Charging and issuing new radio batteries
"I've been told that I need to fully charge and discharge my radio batteries 3 times before putting them in service. Is this necessary? Also, does this affect my warranty if I do not?"
For Nickel Cadmium (Ni-Cd) or Nickel-Metal Hydride (Ni-MH) batteries we always recommend fully charging and discharging the battery 3 times before putting them into service. You can liken a new battery to a new rubber band. They will stretch much farther the third time than the first time. This 3X charge/discharge method will properly form and balance the cells in the battery and allow it to be charged to its full potential and extend overall service life.
If you have an analyzer/conditioner, most of these machines have an automated setting that will do this for you. If it does not, the condition cycle can be manually run 3X for the same effect.
In the real world, this is not always possible. Many users do not have an analyzer and for those who do, they may not have the luxury of time to perform this cycle (1 charge/discharge cycle can take up to 24 hours depending on battery capacity). If you need to put the batteries into service immediately and/or are unable to perform 3 charge/discharges of your new batteries, the next best thing is to fully charge them in the normal charger and once they are put onto the radio, run them completely dead. If you or your other users are mindful of doing this (Especially when the battery is new), you will have effectively accomplished the same thing.
As for warranty issues, how you issue and put them into service has no effect on your warranty whatsoever. Our warranty on portable radio batteries is 18 months for defect, 80% capacity and case damage through normal use. We base our warranty on the worst case scenario, meaning that no matter how they're put into service or what kind of environment they are exposed to during their service they should last AT LEAST a year and a half.
Be Advised: This information does not apply to Lithium Ion (Li-Ion) or Lithium Ion Polymer (Li-Po) batteries. Lithium based rechargeable batteries cannot be conditioned and you should avoid running them completely dead. Treat them the opposite of Ni-Cd or Ni-MH batteries.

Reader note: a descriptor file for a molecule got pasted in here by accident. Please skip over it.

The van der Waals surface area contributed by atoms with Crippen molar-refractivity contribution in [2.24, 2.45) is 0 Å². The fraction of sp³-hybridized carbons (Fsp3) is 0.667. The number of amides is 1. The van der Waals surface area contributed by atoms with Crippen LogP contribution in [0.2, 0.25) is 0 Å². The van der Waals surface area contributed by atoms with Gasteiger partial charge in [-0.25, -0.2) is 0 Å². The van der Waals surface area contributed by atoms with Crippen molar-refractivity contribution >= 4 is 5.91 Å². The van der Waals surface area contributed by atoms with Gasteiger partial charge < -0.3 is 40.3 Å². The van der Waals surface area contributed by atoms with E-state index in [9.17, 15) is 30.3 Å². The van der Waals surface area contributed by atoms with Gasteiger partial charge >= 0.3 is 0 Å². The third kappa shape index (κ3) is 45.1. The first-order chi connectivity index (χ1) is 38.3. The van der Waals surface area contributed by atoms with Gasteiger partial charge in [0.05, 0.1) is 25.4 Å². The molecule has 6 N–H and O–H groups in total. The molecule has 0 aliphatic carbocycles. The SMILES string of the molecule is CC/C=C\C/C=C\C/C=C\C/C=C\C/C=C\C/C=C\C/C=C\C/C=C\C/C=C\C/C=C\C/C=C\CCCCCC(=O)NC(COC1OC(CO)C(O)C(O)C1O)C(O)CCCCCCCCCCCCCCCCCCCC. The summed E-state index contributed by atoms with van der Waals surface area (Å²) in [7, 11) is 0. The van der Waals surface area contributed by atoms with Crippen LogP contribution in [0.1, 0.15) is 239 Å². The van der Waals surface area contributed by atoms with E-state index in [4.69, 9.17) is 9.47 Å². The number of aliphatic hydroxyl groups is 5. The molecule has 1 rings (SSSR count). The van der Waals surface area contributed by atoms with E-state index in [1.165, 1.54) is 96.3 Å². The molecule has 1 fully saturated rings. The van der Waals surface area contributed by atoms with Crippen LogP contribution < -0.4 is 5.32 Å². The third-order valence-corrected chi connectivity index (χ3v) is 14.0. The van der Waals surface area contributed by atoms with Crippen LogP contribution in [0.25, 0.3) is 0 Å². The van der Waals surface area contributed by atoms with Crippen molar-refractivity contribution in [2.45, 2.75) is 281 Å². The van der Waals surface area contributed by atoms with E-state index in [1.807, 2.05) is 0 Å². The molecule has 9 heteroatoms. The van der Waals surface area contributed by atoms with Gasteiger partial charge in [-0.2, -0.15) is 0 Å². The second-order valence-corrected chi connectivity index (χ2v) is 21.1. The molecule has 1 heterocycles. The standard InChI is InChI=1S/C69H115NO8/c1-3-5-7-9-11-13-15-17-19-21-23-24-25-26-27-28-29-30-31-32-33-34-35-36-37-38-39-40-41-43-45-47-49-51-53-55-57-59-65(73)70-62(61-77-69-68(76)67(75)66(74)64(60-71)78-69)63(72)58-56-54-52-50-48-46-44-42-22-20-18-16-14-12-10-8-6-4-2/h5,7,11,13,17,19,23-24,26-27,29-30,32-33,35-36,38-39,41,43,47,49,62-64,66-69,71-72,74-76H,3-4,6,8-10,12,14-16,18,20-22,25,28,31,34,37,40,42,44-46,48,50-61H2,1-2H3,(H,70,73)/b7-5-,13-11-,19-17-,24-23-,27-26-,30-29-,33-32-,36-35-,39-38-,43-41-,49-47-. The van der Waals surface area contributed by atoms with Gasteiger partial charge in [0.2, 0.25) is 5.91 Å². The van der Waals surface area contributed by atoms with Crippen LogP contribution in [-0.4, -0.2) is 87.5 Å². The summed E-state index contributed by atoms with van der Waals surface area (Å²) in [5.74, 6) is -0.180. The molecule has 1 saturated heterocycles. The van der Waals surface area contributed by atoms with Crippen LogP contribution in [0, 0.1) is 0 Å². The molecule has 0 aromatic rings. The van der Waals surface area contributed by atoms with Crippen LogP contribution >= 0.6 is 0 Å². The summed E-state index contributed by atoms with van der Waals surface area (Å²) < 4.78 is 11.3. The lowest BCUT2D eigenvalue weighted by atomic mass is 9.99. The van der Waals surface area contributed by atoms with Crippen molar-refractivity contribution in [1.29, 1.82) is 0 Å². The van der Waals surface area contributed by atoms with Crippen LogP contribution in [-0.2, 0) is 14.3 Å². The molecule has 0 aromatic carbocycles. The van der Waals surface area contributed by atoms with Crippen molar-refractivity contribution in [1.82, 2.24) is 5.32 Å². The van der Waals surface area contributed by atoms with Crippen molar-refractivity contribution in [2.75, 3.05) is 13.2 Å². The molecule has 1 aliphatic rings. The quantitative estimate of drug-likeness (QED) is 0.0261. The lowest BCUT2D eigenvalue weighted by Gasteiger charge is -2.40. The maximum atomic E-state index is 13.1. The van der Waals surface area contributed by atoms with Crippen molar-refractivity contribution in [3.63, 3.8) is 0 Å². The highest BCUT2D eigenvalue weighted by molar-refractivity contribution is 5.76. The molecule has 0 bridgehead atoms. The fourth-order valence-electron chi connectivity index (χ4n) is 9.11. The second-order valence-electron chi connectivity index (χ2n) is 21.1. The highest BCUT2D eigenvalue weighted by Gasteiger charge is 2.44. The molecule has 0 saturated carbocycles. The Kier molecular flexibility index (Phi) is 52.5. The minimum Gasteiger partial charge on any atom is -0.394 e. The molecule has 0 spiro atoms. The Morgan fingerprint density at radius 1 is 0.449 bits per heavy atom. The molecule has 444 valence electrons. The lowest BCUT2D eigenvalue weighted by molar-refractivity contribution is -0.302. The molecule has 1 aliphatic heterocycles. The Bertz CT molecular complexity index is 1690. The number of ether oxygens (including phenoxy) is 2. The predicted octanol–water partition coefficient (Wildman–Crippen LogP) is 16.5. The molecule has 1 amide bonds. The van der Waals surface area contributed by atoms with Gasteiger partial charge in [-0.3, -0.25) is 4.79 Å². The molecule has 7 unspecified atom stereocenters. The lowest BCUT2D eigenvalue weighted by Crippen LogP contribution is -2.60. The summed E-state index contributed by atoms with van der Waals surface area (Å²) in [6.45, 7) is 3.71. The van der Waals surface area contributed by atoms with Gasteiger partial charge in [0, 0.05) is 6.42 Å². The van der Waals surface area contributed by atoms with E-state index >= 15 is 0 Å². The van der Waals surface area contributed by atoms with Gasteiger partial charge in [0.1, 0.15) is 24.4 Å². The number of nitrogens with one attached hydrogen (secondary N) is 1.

Picking the correct antenna
"I see a lot of different antennas for my model of radio. I have no idea which one I need or should get. How do I determine which one is appropriate?"
The first thing you will need to determine is what frequency ranges (MHz) your radio is designed and programmed to operate at. If you work for a company or agency, try asking whoever is responsible for maintaining, issuing, programming or coordinating radios and/or frequencies at your work. The frequency will be in a numeric format with 4 decimal places like 000.0000 .
Once you have determined what frequencies you use, match that up to the frequency range of the antennas available for your radio. The freq's you use most should ideally fall into the middle of the range that the antenna is rated for. The middle of the range is where the antenna will perform best.
Example: If your primary frequencies are between 154.0000 - 158.0000, you should be looking at antennas rated for 150.0000 - 160.0000.
Once you have narrowed down your choices to a specific freq range, you will need to decide which length of antenna you want and is appropriate. We typically break these down into 3 sizes. Short/stubby (Less than 4"), Standard (6-8") and long/extended (Greater than 8"). In general, a longer antenna will perform better than a shorter one, but will be more cumbersome. If you are in an area that has good to excellent coverage, a stubby antenna may perform just fine and be more convenient and comfortable when worn than a long antenna. If you operate in an area that has poor, spotty or marginal coverage and/or you may need to transmit extended distances, you may want to put serious consideration into a long antenna. Standard antennas are intended to find a good balance between performance and size.
WARNING: Using and antenna that is specified for the wrong freq range or band can damage your radio.
If you are having trouble determining any of the above or would like our help, please feel free to call us any time if you need additional assistance at 541-744-9112. We would be happy to help you.
Audio accessories - Hardwired vs. quick disconnect
"I notice that of the audio accessories you offer, some are "hardwired" and some are "quick disconnect". Also, what is the difference and which should I choose?"
The difference is in how the accessory attaches to the radio. Each radio has some form of interface to "plug" accessories into. Likewise the accessory must have the proper adapter to plug into the radio.
"Hardwired" accessories have the adapter for the radio permanently attached to it.
"Quick Disconnect" accessories terminate in a standardized connection such as 3.5mm threaded or 6-pin hirose. These accessories require a separate adapter to interface them to the radio. The adapter stays on the radio and the accessories can be swapped out without removing the adapter.
As for which you should choose, that depends upon the application you are using your radio in.
"Hardwired" accessories are typically better for users who do not have a need to frequently change accessories.
Example: The radio has a shoulder mic that is rarely if ever removed.
"Quick Disconnect" is often more convenient for users who have a need to quickly change accessories.
Example: A SWAT or HAZ-MAT team member who normally uses a speaker mic, but would need to change to a throat or skull mic as the situation demands. Or, if you have multiple brands and models of radios, QD accessories would allow you to use the accessory on as many different radios as you have adapters for.